On some level, I suppose, one could object to the idea that someone could be elected to a position like governor with less than a majority of the votes, and there are certainly ways to prevent this from happening. Some states deal with the issue by making it incredibly difficult, if not virtually impossible, for viable third-party and independent candidates to get on the ballot and into debates, but those draconian methods have always struck me as improper and distasteful, since they essentially involve the two major parties colluding to keep potential competition from messing up their duopoly of power. The most obvious, of course, would be to require a runoff election any time a candidate doesn’t receive more than 50% of the vote. That is an option that is used in many states in the Southern United States, although it must be said that the historical reasons for those runoffs is rooted more in efforts to limit the political power of African-Americans than it was in a desire to ensure that the winning candidate was the one that received majority support. Even without this history, though, runoff elections cost the taxpayers money and, given the fact that they generally produce lower voter turnout than the general election, one wonders just how representative the electorate that decides the election actually is compared to the one that had voted a month or so beforehand. Another solution would be some form of Instant runoff voting, where voters rank candidates in order of preference rather than voting for a single candidate. In such a system, if no candidate receives a majority of votes, then the candidate with the fewest votes gets eliminated and his or her votes are distributed to the remaining candidates based on the second preference of the people who voted for the eliminated candidate – a process that continues until someone has a majority of the votes. This system is used in some selections in other parts of the world, such as Australia. Personally, I have doubts about the system, because I can easily envision a situation where there is only one candidate on the ballot that someone wants to vote for. Absent an option to give every other candidate a “zero” rank, such a system essentially requires someone to vote for someone they really don’t want to vote for.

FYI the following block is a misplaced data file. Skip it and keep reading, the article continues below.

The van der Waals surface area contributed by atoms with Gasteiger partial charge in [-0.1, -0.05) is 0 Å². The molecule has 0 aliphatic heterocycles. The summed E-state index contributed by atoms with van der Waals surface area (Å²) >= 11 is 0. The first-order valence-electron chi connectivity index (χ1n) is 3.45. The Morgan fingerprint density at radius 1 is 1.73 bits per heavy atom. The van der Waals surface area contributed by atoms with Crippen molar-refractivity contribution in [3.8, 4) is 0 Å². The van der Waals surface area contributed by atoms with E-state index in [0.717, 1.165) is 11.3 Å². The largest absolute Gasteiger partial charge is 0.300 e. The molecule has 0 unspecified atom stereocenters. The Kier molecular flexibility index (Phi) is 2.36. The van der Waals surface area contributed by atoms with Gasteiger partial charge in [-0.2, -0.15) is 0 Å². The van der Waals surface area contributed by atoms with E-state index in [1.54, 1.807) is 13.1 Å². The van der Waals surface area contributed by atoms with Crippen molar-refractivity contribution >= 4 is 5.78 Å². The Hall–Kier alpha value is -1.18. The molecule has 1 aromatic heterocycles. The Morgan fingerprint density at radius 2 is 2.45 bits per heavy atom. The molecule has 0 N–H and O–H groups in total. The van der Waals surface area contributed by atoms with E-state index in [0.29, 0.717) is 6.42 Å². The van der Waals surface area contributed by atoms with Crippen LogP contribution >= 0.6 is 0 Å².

In any case, though, there’s nothing preventing Maine from enacting either runoff elections or instant runoff voting. Indeed, such a system would seem to be in the interests of both major parties, since it would likely ensure that one of them would end up having the candidate in the final two most of the time. There have been some proposals to introduce IRV to Maine, but they seem to die in the legislature without any real consideration, though. That suggests that the people of Maine are pretty much okay with the way things are working right now, and they don’t really mind the fact that the existence of a robust independent streak in state politics means that their governors will often win with less than majority support. If they’re okay with it, then I’m not sure there’s any real reason to upset the apple cart.
Doug Mataconis appears on the Outside the Beltway blog at http://www.outsidethebeltway.com/.